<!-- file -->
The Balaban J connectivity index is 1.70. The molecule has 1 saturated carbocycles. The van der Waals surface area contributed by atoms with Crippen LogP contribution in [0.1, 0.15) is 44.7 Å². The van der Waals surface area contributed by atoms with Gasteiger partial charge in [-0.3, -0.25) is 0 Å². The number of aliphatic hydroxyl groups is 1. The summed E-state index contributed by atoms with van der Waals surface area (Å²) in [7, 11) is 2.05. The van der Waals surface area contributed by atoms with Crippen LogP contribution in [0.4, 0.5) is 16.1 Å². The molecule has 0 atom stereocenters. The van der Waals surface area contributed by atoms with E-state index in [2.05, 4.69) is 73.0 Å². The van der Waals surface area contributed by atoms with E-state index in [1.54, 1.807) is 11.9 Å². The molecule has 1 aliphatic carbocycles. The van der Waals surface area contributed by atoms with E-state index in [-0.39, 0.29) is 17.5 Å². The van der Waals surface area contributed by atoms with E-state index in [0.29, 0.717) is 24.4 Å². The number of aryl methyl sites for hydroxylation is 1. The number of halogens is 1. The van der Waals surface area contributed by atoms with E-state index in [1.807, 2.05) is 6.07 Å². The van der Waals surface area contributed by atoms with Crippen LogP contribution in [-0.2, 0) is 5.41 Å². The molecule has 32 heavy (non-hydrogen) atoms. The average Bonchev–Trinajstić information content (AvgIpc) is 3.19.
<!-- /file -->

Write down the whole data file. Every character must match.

The Balaban J connectivity index is 1.70. The molecule has 1 saturated carbocycles. The van der Waals surface area contributed by atoms with Crippen LogP contribution in [0.1, 0.15) is 44.7 Å². The van der Waals surface area contributed by atoms with Gasteiger partial charge in [-0.3, -0.25) is 0 Å². The number of aliphatic hydroxyl groups is 1. The summed E-state index contributed by atoms with van der Waals surface area (Å²) in [7, 11) is 2.05. The van der Waals surface area contributed by atoms with Crippen LogP contribution in [0.4, 0.5) is 16.1 Å². The molecule has 0 atom stereocenters. The van der Waals surface area contributed by atoms with E-state index in [2.05, 4.69) is 73.0 Å². The van der Waals surface area contributed by atoms with E-state index in [1.54, 1.807) is 11.9 Å². The molecule has 1 aliphatic carbocycles. The van der Waals surface area contributed by atoms with E-state index in [-0.39, 0.29) is 17.5 Å². The van der Waals surface area contributed by atoms with E-state index in [0.29, 0.717) is 24.4 Å². The number of aryl methyl sites for hydroxylation is 1. The number of halogens is 1. The van der Waals surface area contributed by atoms with E-state index in [1.807, 2.05) is 6.07 Å². The van der Waals surface area contributed by atoms with Crippen LogP contribution in [-0.2, 0) is 5.41 Å². The molecule has 32 heavy (non-hydrogen) atoms. The average Bonchev–Trinajstić information content (AvgIpc) is 3.19.